I love the range of stories in the first issue, from tattooing traditions, to the 'beauty in the mundane' photos. What kind of stories does the magazine aim to tell?
I think Japan is a place that is still quite mystifying to a lot of people. On one hand it’s thought of as a super modern place with huge metropolises filled with robots, and the other it’s a place of ancient culture and deep-rooted spirituality. Both are true. But there’s also very much just an everyday side of Japan that isn’t as romanticised, but is still as equally enthralling.
Our aim with STORIED was to show all of these facets of Japan across a range of topics - food and drink, travel, design, craftsmanship. We also wanted to tell stories that showed a truer side of the country. There are certain things about Japan that are not perfect and we didn’t want to shy away from that. We tell stories of the decline in traditional crafts, or the mismanagement of natural disasters, or gender inequality - that’s why we decided to include an ‘Inspirational Women’ feature every issue to try and do our bit to bring awareness to these things too. Overall though, Japan is an incredibly captivating place and we wanted to share a deeper side to life here.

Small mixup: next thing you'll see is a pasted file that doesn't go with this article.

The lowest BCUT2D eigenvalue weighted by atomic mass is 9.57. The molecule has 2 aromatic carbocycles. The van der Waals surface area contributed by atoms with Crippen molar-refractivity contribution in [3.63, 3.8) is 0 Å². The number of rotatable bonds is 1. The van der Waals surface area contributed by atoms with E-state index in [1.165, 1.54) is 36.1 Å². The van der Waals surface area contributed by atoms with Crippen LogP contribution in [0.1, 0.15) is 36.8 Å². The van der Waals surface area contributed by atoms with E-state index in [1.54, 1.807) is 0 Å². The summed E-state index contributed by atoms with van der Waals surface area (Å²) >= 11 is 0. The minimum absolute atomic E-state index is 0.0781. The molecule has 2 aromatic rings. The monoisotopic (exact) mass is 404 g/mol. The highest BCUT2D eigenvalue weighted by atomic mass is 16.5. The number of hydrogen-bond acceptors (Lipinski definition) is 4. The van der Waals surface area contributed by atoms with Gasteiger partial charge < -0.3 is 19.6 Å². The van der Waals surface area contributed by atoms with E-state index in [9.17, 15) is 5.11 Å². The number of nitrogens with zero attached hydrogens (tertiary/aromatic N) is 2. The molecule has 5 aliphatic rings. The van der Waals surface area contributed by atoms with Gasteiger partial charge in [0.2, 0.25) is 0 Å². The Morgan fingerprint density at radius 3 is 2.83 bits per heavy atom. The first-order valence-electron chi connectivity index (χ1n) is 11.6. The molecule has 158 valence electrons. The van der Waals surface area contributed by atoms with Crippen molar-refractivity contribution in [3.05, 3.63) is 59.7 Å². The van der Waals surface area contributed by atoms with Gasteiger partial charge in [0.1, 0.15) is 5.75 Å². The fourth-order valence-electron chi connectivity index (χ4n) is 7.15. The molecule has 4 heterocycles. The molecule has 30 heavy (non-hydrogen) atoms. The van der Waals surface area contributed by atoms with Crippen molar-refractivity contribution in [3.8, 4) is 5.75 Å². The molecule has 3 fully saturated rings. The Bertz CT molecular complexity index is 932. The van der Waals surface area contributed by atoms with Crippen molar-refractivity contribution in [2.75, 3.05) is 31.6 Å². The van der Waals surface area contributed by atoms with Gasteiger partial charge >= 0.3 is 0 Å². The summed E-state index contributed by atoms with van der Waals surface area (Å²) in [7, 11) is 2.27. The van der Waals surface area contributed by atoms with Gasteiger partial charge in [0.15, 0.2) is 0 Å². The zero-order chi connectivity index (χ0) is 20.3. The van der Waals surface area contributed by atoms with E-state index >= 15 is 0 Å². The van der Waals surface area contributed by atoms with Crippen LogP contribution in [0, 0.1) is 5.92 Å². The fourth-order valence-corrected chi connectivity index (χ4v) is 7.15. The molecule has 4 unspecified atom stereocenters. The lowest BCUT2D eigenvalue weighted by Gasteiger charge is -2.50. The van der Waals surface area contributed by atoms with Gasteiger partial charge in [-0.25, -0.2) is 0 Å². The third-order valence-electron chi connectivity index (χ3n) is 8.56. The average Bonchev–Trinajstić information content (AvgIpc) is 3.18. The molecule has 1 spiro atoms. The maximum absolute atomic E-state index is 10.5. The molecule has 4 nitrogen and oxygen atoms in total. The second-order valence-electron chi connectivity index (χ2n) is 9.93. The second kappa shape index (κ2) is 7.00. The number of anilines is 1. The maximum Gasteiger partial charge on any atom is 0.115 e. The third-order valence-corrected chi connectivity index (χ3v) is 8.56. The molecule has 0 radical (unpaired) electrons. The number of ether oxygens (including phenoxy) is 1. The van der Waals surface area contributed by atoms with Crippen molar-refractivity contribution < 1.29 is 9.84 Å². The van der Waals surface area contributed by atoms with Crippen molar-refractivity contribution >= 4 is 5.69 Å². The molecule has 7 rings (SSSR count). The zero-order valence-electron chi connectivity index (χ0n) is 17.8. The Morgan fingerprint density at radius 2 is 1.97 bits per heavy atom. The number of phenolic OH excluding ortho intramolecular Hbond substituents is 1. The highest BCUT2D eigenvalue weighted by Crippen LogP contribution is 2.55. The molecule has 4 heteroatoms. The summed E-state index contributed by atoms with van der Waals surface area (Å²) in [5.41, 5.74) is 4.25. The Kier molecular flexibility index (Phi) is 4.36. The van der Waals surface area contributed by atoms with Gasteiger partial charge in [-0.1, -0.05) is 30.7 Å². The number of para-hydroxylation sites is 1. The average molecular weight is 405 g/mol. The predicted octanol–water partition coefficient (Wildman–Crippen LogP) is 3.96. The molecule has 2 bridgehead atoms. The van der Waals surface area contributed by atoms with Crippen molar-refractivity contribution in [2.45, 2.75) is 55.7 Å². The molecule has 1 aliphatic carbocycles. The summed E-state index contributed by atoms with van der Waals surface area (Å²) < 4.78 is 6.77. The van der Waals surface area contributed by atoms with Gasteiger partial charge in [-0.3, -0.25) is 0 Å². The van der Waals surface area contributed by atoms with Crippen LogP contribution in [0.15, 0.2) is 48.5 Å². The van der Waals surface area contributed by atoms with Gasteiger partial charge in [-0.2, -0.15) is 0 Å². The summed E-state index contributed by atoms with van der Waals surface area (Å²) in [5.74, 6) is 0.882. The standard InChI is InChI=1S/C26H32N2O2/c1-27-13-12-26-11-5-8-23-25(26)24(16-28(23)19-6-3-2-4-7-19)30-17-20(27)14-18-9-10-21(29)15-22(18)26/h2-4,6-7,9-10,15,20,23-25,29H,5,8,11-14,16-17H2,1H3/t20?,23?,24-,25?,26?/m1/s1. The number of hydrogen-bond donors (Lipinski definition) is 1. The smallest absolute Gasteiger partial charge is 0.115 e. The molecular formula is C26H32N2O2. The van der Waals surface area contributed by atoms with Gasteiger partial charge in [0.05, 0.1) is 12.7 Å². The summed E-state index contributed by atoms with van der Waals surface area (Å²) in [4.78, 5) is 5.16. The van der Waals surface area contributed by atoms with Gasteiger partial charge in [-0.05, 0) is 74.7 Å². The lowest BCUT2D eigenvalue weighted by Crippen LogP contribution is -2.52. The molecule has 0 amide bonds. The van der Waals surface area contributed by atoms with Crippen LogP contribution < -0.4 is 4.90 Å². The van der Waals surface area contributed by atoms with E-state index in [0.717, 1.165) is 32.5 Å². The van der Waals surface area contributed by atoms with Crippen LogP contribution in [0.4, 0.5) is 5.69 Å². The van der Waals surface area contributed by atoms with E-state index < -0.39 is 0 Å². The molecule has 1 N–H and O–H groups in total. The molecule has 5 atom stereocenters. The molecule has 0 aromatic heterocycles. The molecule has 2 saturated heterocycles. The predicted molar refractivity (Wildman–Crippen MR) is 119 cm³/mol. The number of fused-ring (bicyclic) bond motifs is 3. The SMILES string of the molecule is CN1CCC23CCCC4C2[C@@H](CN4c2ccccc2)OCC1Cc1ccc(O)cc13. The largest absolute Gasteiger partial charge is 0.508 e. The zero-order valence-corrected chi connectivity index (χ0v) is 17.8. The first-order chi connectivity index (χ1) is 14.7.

The cover for the Kyoto issue is stunning. What’s the story behind this picture?
Thank you so much! This was one of those serendipitous moments when I was out walking one morning I had free. I took my camera and just decided to wander around Higashiyama. There’s a hike that I enjoy starting at Chion-in temple. It ascends the eastern hills to Shogunzuka and has a lovely viewpoint over the whole city. I arrived to Chion-in and it was a hive of activity, I believe they were preparing for a festival, and so I just stood and snapped away for half and hour and when I came home I had some really beautiful images.
How does Storied get made? Can you tell us a bit about how and where you put it all together?
Myself and my Co-Founder are both based in Kyoto. I’m British and moved here almost 6 years ago, she’s Japanese and after a number of years in the US (California and New York) she moved back to Japan and to Kyoto in 2018. We met and became good friends. She has a background in editorial design and myself in editorial content and so it was the perfect fit.